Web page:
Stanford put a pair of young swimmers into the A heat with Lia Neal (1:45.11) and Julia Anderson (1:45.36). Behind them are USC’s Katarzyna Wilk and Elizabeth Pelton, who snuck into the championship heat in the last qualifying spot.

100 Breast

Stanford’s Katie Olsen has come up big for the Cardinal several times already this year, and she’s put herself in position to do it again tonight. The junior holds the top 100 breast seed as the only swimmer under a minute in prelims. Her 59.89 is just off her lifetime-best and should give her a shot at the conference title.

USC’s Kasey Carlson was just over a minute at 1:00.02, and is a good bet to push Olsen tonight. Arizona placed two in the A final, Eve Sarris third (1:00.54) and Emma Schoettmer fifth (1:00.96). The event saw some new teams represented in the top 8 – Utah’s Nicole Ligeza sits fourth with a 1:00.59, and her teammate Stina Colleou is sixth.

Stanford’s Sarah Haase and USC’s Andrea Kropp rounded out an A final that features zero Cal Golden Bears. NCAAs is certainly a bigger focus rest-wise for Cal (like many of the other top teams here), but this event should do little to erase doubts about Cal’s hole in the breaststroke events. Yvette Kong was their top performer at 1:01.36 for 10th place; Melissa Bates was also 1:01 and Marina Garcia went 1:02 for the Bears.

100 Back

On the other hand, Cal’s dangerous backstroking squad should help cover for any adversity they face in breaststroke. The Golden Bears sit on 4 of the top 5 seeds in the 100 back, led by sophomore Olympian Rachel Bootsma. Her 51.61 is almost the perfect result for Cal – fast enough to show Bootsma is back after some late-season struggles, yet well-enough off her best to suggest she’s got plenty more in the tank for NCAAs. She’ll probably have to push things a bit more tonight as Stanford’s Felicia Lee is only two tenths back at 51.81.

The rest of the Cal juggernaut is Cindy Tran (52.17, third), Melanie Klaren (52.26, fourth), and Hoi Shun Au (52.74, fifth).

USC got one into the A final with Kendyl Stewart‘s 53.18. The fastest freshman in the field is UCLA’s Linnea Mack who sits seventh, and Utah’s Traycie Swartz rounds out the A final, nipping UCLA’s other freshman Madison White for 8th place.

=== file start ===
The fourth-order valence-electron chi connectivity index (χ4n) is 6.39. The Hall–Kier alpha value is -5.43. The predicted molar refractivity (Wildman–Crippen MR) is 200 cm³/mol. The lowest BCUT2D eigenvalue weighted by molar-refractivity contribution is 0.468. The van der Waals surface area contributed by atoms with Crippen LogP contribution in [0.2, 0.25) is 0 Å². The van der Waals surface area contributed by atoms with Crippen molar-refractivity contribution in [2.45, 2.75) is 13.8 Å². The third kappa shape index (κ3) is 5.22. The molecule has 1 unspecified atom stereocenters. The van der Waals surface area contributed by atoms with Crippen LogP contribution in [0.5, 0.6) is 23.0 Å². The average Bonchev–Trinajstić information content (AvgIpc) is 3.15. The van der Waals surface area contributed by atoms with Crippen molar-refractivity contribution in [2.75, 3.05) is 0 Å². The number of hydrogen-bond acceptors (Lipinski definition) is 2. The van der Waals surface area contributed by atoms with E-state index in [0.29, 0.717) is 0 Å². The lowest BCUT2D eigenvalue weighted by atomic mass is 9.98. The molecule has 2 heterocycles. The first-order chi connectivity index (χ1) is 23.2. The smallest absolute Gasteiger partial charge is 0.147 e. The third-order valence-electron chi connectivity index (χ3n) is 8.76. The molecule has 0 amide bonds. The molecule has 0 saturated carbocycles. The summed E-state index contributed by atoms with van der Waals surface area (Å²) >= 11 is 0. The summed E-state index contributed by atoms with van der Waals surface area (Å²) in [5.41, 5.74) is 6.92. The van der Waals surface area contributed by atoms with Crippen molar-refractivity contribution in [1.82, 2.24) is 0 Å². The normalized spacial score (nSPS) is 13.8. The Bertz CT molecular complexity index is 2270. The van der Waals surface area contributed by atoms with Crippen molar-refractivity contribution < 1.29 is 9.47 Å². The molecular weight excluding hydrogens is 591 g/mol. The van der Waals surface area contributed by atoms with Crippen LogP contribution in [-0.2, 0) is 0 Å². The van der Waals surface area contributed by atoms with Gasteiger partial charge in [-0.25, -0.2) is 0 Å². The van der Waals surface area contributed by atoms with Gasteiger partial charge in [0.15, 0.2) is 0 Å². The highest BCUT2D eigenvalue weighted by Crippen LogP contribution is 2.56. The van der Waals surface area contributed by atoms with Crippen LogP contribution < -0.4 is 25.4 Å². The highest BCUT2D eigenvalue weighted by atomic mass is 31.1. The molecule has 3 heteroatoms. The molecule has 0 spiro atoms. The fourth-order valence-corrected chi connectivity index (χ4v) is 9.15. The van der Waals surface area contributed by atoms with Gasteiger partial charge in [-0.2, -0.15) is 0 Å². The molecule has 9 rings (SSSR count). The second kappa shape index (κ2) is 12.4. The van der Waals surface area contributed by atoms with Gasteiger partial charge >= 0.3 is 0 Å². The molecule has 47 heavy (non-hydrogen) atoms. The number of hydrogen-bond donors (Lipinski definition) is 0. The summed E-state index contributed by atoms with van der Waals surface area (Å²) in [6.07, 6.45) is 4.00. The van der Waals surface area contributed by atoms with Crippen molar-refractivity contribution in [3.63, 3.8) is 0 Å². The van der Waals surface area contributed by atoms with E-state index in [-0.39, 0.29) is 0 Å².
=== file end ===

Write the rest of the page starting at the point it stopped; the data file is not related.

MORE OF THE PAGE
This was a big day for Cal, who trail Stanford by 106.5 and USC by 47.5 after two days. The Golden Bears put 13 swimmers “up” (in the A final) and 9 swimmers “down” (in the B), the most in both categories, and almost double what Stanford and USC put in the A heat. UCLA also outdid Arizona this morning and should be in solid shape to hold onto third – they’re up by 8 at the moment.

Stanford 7up/8down
USC 7up/7down
Cal 13up/9down
UCLA 5up/3down
Arizona 4up/5down
Utah 3up/1down
Washington State 0up/3down
Arizona State 1up/4down

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Great pic of DiRado, looks like she’s laughing! Though I’m almost certain that nobody has ever laughed during a 4IM in the history of the race. 😛


Nice prelim swim by Felicia Lee- 51.58. Cal is making a move on USC but with diving I doubt they can catch Stanford.


Yeah Flea is continuing her great senior season, so glad to see her fully healthy and reaching her potential, and Bootsma appears to be starting to get back on track too just in time. Tough break for UCLA that Tarazona and Quah both have to expend energy in a swim-off. If it was only a two way swim off for 8th, they could pow-wow with their coach who could make an executive decision to avoid it, but since they need to race for 7th and 8th with a 3rd swimmer, they gotta go for it. Are the results of the swim-off available yet? My “Lo-TEK” “Real-Time” (not) results are not working–again!! thanks.

Hugo Miller

Tarazona 52.71>Quah 52.79>Tosky 52.94 from Meet Mobile

About Jared Anderson

Jared Anderson

Jared Anderson swam for nearly twenty years. Then, Jared Anderson stopped swimming and started writing about swimming. He's not sick of swimming yet. Swimming might be sick of him, though. Jared was a YMCA and high school swimmer in northern Minnesota, and spent his college years swimming breaststroke and occasionally pretending …